Home-made Christmas contains 35 easy-to-make projects, from tree decorations to table settings, advent calendars to wreaths for the door. Making Christmas decorations is hugely popular and adds a wonderfully personal touch to the holiday period. You will find most of the projects in this book require only the most basic skills, so everyone can have a go with guaranteed success! All projects come with full-colour step-by-step instructions and helpful techniques. Use them, adapt them, develop your own. Because when it comes down to it, the best of home-made is that it is an expression of yourself.
Oh the excitement!
My sister had been given a Christmas book to review. Given that I am already planning and in midst of making Christmas decorations as part of Betty’s Christmas swap she felt I would be a much better person to review said book. I truly was excited.
I love the DIY aspect of Christmas, the annual addition to the tree of one well thought of decoration, the annual gathering of the wreath making society (now in its 15th year), the aromas as you make your dried oranges or Christmas cake, planning the colour scheme for Christmas. I’m guessing you are now getting the drift: I truly love the whole creative part.
The book cover looked promising but there the promise ended. I would say that I am probably advanced in the art of making stuff for Christmas but I was truly baffled by whom was the target audience for this book? Novices or master crafts folk? The introduction was brief and repetitive of the sleeve. There was no basic information on why to use such and such thickness of wire or so and so type of leaf, and no instruction on the number of different types of pliers available either.
Fundamentally for me it missed out even the simplest of things like how to dry your own oranges preferring instead for to you purchase a packet of dried ones instead. In fact much of the book seemed to be an assembly line of pulling things together from various shops with very little in the way of doing it yourself.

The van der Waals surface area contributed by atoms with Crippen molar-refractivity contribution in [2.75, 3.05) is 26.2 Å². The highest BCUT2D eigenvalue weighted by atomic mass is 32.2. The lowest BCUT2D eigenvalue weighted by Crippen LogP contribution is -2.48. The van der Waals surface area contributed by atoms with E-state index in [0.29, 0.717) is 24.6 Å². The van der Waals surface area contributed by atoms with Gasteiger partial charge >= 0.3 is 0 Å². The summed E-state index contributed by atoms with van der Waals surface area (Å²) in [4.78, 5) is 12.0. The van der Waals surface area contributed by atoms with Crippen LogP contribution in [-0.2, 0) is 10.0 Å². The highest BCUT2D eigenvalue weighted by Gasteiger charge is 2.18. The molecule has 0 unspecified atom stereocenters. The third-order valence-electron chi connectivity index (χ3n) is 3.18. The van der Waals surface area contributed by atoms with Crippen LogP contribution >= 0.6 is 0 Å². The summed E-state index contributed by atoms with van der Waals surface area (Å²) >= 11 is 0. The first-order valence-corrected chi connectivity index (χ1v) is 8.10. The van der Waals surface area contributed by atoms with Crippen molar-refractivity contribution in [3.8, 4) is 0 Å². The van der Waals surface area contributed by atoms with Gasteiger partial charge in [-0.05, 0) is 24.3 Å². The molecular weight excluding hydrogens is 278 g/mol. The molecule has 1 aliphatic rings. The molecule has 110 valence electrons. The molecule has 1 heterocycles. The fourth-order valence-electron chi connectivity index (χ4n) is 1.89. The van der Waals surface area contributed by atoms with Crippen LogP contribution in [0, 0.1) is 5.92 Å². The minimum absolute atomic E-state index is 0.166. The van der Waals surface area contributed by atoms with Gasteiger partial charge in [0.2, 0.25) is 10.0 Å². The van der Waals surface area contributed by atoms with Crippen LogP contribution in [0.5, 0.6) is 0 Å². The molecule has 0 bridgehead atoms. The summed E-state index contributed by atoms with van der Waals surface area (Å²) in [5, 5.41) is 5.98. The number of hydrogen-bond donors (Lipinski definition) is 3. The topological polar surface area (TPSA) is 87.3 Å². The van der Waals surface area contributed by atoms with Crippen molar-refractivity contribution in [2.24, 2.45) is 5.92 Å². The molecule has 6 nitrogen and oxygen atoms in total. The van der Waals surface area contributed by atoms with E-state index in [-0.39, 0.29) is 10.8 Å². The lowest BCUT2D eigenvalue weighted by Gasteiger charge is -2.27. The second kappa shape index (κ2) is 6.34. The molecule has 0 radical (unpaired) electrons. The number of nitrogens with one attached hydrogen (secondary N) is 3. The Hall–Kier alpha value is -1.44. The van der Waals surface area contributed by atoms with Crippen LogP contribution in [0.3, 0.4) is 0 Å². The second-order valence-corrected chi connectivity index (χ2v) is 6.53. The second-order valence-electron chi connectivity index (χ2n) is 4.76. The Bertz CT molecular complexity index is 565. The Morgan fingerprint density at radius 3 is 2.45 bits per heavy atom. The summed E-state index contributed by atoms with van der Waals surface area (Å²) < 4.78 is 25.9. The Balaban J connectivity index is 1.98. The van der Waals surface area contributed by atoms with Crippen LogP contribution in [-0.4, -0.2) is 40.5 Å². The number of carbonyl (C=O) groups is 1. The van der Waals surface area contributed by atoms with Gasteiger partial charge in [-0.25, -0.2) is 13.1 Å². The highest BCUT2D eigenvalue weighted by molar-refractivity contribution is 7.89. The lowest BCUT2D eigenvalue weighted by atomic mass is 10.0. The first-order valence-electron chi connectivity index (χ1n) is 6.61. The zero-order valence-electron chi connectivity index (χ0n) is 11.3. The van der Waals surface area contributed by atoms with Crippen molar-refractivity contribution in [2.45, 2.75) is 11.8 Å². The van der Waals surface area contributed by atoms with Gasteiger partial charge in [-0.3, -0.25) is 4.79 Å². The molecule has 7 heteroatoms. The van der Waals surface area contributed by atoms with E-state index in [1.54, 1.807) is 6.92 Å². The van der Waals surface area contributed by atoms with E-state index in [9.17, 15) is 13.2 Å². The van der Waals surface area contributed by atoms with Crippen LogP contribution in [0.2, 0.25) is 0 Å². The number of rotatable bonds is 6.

Then there were the colour schemes in the book. Since when did pastels, pale blue and pink become the colours of Christmas?
Then there were the 35 easy to make projects themselves. Messy and spiky, commented one friend. Irrelevant and ill thought out said another, guess she was referring to the Christmas bunting of blue and pink. Poor was the general consensus.
I think the project that took the biscuit (Christmas shaped of course) was the dog. Since when was a knitted poodle a symbol of Christmas? Sorry did I miss something here? Was baby Jesus in his stable surrounded by three wise men (in pastels) a number of sheep, lowing cattle and a bleedin yappy poodle?
Don’t get me started on the Coke can decorations. The food gifts of chocolate truffles and pepper mint creams are standard fare in any cookery book so I can’t event give it brownie points here either.
Before I had read the blurb about the author I had proclaimed the book the self-indulgent-have-friends-in-publishing type. Lo and behold on the back cover my suspicions were confirmed.
Seriously if you wanted to do some Christmas projects then you would be better spending your time googling or join me for a united wreathe making night.